The MP for Bognor Regis and Littlehampton has been declared.
Conservative candidate Nick Gibb beat out the competition to be re-elected as MP for the constituency for the seventh time, a seat he has held since 1997.
He got 32,521 votes - 2,245 more than in 2017 - and a majority of 22,503 over his nearest rival, Labour candidate Alan Butcher: an increase of 5,009.
His success mirrored that of his party, which has gained a majority in Parliament.
Speaking ahead of the result being announced, the 59-year-old said he would celebrate by 'going to sleep' and having a 'glass of something' with his husband Michael Simmonds.
He said: "It has been a gruelling five weeks, a long campaign, and the weather has been appalling."
He added: "Now, we will get Brexit done, we will leave the European Union by the 31st of January, and then we can focus on other priorities, like making sure we have a strong economy and high levels of employment."
The Minister of State for School Standards said another key job was unifying the country. He said: "It has been a very divisive three years and we need to start the process of healing."
In his victory speech, Mr Gibb thanked his fellow candidates. He said: "It is a noble thing to stand for public office in a democracy like ours."
Mr Butcher has stood in this seat two times previously, and in Worthing West in 2001. He got 10,018 votes, 2,764 less than in 2017.
He described the night for his party as 'unpleasant' and 'deeply disappointing': "Obviously we were hoping that Brexit wouldn't have such a dominant effect but on the doorstep you could detect it was something that was going to be a major player.
"It was always going to be difficult, and there was always the chance that some of the vote may slip away on the basis of the oversimplistic message the Conservatives are putting forward."
His picks for the next leader of the Labour Party, following the resignation of Jeremy Corbyn earlier this morning, were Shadow Foreign Secretary Emily Thornberry, Shadow Education Secretary Angela Rayner and Shadow Business, Energy and Industrial Strategy Secretary Rebecca Long-Bailey.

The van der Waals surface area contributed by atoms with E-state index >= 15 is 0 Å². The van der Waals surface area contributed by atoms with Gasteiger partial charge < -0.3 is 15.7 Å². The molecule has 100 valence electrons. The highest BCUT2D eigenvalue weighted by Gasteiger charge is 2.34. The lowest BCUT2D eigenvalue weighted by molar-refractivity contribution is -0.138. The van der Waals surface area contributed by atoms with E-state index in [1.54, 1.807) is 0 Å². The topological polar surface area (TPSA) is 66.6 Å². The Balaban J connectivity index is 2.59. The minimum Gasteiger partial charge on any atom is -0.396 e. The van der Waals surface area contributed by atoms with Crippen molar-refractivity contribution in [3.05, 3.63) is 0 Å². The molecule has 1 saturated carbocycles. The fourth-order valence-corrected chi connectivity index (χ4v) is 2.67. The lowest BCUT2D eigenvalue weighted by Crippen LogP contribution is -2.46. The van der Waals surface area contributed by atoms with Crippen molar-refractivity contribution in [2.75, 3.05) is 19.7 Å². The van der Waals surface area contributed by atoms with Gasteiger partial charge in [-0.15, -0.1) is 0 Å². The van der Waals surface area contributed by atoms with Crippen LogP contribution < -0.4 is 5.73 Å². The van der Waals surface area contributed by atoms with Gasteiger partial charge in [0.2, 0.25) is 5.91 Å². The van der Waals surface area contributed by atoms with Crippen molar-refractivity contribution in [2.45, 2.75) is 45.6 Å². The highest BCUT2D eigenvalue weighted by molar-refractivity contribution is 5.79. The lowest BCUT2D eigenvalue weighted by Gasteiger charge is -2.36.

In third place was Liberal Democrat candidate Francis Oppler, deputy leader of Arun District Council, who secured 5,645 votes.
Earlier in the night, he said he felt that the decision to push for cancelling Brexit had hurt the party's chances at the polls. He also said he was 'deeply saddened' to hear that party leader Jo Swinson lost her Dunbartonshire East seat to the Scottish National Party by just 149 votes.
James Walsh, fellow Liberal Democrat and leader of Arun District Council, said it was a 'great loss' to his party.
He added that the election result would have grave repercussions for the future of the United Kingdom: "I think the result nationally, with the advance of the SNP in Scotland and the pro-Brexit vote in England, is likely to lead to the break-up of the United Kingdom within four or five years. That is the really serious consequence which I think is now certain to happen."
Green Party candidate Carol Birch got 1,826 votes and UKIP's David Kurten got 846.
In last place was Andrew Elston, who stood as an independent.
His manifesto was more unorthodox than his fellow candidates', promoting 'the application of New Age values to the current political time' to create a 'cultural movement that expresses deeper love' through the use of 'subtle energies influencing the destiny of our history'.
His environmental policy made the Greens look like petrol-guzzling frackers: "I have been influenced by the Gaia Concept: the idea that the planet is a conscious being, a goddess, and we would do well to send energies of love and healing to the world."
Unfortunately, it seemed the energies in question were just too subtle for voters to pick up on, as David only got 367 votes and lost his £500 deposit.